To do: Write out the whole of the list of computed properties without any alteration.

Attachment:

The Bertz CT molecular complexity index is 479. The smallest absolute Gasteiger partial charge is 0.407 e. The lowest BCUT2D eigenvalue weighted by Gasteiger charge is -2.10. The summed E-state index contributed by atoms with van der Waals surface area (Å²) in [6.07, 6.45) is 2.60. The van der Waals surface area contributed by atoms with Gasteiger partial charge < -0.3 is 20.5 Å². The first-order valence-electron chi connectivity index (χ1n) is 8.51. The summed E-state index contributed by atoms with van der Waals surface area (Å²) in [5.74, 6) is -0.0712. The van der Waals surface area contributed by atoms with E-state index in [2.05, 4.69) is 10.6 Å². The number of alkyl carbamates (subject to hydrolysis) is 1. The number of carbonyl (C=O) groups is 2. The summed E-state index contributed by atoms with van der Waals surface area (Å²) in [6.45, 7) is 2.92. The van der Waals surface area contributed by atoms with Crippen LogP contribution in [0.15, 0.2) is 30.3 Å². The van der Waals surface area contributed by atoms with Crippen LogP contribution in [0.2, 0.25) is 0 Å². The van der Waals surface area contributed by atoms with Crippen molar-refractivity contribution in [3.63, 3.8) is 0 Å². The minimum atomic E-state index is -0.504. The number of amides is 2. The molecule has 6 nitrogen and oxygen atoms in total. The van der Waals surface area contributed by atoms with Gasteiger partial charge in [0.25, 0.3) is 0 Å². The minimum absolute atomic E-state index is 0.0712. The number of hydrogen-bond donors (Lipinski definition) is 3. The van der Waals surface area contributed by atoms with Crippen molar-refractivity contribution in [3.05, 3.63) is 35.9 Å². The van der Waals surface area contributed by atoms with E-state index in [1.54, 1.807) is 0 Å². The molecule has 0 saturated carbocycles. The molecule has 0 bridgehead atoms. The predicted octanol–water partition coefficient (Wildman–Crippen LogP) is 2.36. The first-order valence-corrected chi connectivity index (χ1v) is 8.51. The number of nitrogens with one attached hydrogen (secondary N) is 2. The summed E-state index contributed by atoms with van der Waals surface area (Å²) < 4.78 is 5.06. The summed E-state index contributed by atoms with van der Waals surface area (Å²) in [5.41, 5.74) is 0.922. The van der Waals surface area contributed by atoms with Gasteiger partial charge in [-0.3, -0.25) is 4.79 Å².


The Bertz CT molecular complexity index is 479. The smallest absolute Gasteiger partial charge is 0.407 e. The lowest BCUT2D eigenvalue weighted by Gasteiger charge is -2.10. The summed E-state index contributed by atoms with van der Waals surface area (Å²) in [6.07, 6.45) is 2.60. The van der Waals surface area contributed by atoms with Gasteiger partial charge < -0.3 is 20.5 Å². The first-order valence-electron chi connectivity index (χ1n) is 8.51. The summed E-state index contributed by atoms with van der Waals surface area (Å²) in [5.74, 6) is -0.0712. The van der Waals surface area contributed by atoms with E-state index in [2.05, 4.69) is 10.6 Å². The number of alkyl carbamates (subject to hydrolysis) is 1. The number of carbonyl (C=O) groups is 2. The summed E-state index contributed by atoms with van der Waals surface area (Å²) in [6.45, 7) is 2.92. The van der Waals surface area contributed by atoms with Crippen LogP contribution in [0.15, 0.2) is 30.3 Å². The van der Waals surface area contributed by atoms with Crippen LogP contribution in [0.2, 0.25) is 0 Å². The van der Waals surface area contributed by atoms with Crippen molar-refractivity contribution in [3.63, 3.8) is 0 Å². The minimum atomic E-state index is -0.504. The number of amides is 2. The molecule has 6 nitrogen and oxygen atoms in total. The van der Waals surface area contributed by atoms with Gasteiger partial charge in [0.25, 0.3) is 0 Å². The minimum absolute atomic E-state index is 0.0712. The number of hydrogen-bond donors (Lipinski definition) is 3. The van der Waals surface area contributed by atoms with Crippen molar-refractivity contribution in [3.05, 3.63) is 35.9 Å². The van der Waals surface area contributed by atoms with E-state index in [1.54, 1.807) is 0 Å². The molecule has 0 saturated carbocycles. The molecule has 0 bridgehead atoms. The predicted octanol–water partition coefficient (Wildman–Crippen LogP) is 2.36. The first-order valence-corrected chi connectivity index (χ1v) is 8.51. The number of nitrogens with one attached hydrogen (secondary N) is 2. The summed E-state index contributed by atoms with van der Waals surface area (Å²) < 4.78 is 5.06. The summed E-state index contributed by atoms with van der Waals surface area (Å²) in [5.41, 5.74) is 0.922. The van der Waals surface area contributed by atoms with Gasteiger partial charge in [-0.3, -0.25) is 4.79 Å².